5/8/2011 – Timbabiche, Day 1


I was sitting in the cockpit after breakfast this morning, finishing my second cup of coffee and reading H. Rider Haggard’s “Child of Storm”, when I noticed a panga approaching fairly fast. Since they buzz by us all the time, I didn’t think much about it. But then I noticed that he was headed right for us and slowing down. Oh good. I hope this is one of the fishermen we hear about who come around selling langousta (spiny lobster).He approached the boat. We exchanged greetings. Then he backed the panga up and cut the motor. Didn’t offer anything, just made small talk. Didn’t look like there was much in his boat other than a mess of nets. Finally I asked him if he had any fish. he said he had just one and also three lobsters. Did I want a fish? I told him I was more interested in the lobsters. He directed me to get a bucket which I did. From out of a heavy net bag he pulled three nice looking spiny lobster, still alive and kicking.


We weighed the langousta and agreed on a price. Next he asked if I wanted the fish. I thought he said that they would be a gift but I’m not sure I heard right. Before I could answer he asked if I had any “baterias pequenas” for his light (these guys stay out all night sometimes). I asked how many he needed and he said “four”. I said “for the fish?” and he said “Si, si.” So I had Lulu pull out 8 AA batteries. I told him that 4 were for the fish and 4 were a gift (un regalo). He was very pleased. He handed me up a good-size fish that he called a “pargo prieto” which my fish book identifies as a Pacific Dog Snapper. However, it looked more like the picture of the Halfmoon, a type of perch. he assured me that it was really good eating.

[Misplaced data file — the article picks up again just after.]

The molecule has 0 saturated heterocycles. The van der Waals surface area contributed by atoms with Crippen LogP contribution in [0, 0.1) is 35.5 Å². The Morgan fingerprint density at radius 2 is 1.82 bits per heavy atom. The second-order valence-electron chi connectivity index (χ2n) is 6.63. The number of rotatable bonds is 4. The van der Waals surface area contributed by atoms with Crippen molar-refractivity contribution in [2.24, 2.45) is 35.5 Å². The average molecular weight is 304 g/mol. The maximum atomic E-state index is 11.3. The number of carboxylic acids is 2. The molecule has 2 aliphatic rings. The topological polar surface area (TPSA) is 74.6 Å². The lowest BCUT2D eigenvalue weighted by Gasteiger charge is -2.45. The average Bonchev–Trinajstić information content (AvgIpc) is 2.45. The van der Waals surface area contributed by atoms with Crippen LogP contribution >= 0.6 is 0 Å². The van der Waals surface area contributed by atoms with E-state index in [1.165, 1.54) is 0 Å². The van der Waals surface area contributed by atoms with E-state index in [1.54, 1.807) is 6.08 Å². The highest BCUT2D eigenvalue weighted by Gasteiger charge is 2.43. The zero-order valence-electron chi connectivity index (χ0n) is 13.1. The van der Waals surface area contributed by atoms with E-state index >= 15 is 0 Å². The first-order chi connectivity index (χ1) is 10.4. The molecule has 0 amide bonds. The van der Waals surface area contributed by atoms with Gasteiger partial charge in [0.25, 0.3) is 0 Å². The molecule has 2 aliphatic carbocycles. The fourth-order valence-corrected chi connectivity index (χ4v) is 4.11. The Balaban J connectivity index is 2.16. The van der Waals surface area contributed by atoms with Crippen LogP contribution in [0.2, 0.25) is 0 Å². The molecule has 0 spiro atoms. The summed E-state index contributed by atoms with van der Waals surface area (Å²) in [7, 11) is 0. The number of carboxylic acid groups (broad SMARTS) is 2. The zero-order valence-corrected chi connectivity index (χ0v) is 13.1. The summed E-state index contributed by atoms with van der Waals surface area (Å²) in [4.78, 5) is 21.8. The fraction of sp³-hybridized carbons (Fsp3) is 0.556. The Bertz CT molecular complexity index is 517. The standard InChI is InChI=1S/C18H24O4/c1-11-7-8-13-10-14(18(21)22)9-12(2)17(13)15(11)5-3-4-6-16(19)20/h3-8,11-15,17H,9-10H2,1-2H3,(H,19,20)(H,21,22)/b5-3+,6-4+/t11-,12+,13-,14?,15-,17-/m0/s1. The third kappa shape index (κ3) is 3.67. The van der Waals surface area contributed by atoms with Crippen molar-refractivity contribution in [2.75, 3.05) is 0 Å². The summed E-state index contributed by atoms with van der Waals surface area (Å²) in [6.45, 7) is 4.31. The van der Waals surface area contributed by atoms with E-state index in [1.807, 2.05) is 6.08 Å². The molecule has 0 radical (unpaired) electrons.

I spent the next hour relearning how to clean and filet a fish. Didn’t do too bad, considering. Stuck the filets in the reefer for tomorrow because tonight we’re feasting on langousta.

After all that we took a dinghy ride to the beach. It was quite a ways but the water was very calm so we rowed. I rowed over and Lulu rowed back. We hiked about 1/2 mile to see the remains of Casa Grande.


There is a tiny little village built around it, including a new-looking school. No stores or anything, just houses and the school.


When we got back to the dinghy, we spent a little time swimming to cool off before rowing back out to the boat.

We both took cockpit showers and then I started trying to make a cargo net out of some line that’s been getting in my way for a long time and Lulu read her book. As evening approached, I fired up some charcoal and Lulu made her famous vegetable noodles to go with the lobster. I grilled all three tails and we had them with melted butter and fresh-squeezed lime juice. Yeah, this is what we’ve been waiting for. A fine way to spend mother’s day.

Happy Mothers’ Day to all you mothers out there.

PS: This is the first anchorage either of us can ever remember in which NOBODY new came in during the day. El Tiburon left early this morning so it was just us, Sea Change, and Tequila Mockingbird all day.


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About sryoder

Steve & Lulu... retired. Had enough of the cold wet dreary fall/winter/spring in the Pacific Northwest. Bought a boat, fixed it up, sold our home and sailed to Mexico in November, 2010. Been here ever since except for occasional forays to the States (summer only, thank you) to visit the kids, parents and siblings. If you're looking for a sailing blog, this is the wrong place. This is a traveling, hunkering in, eating blog. Sailing is just how we get from place to place when we can't walk.
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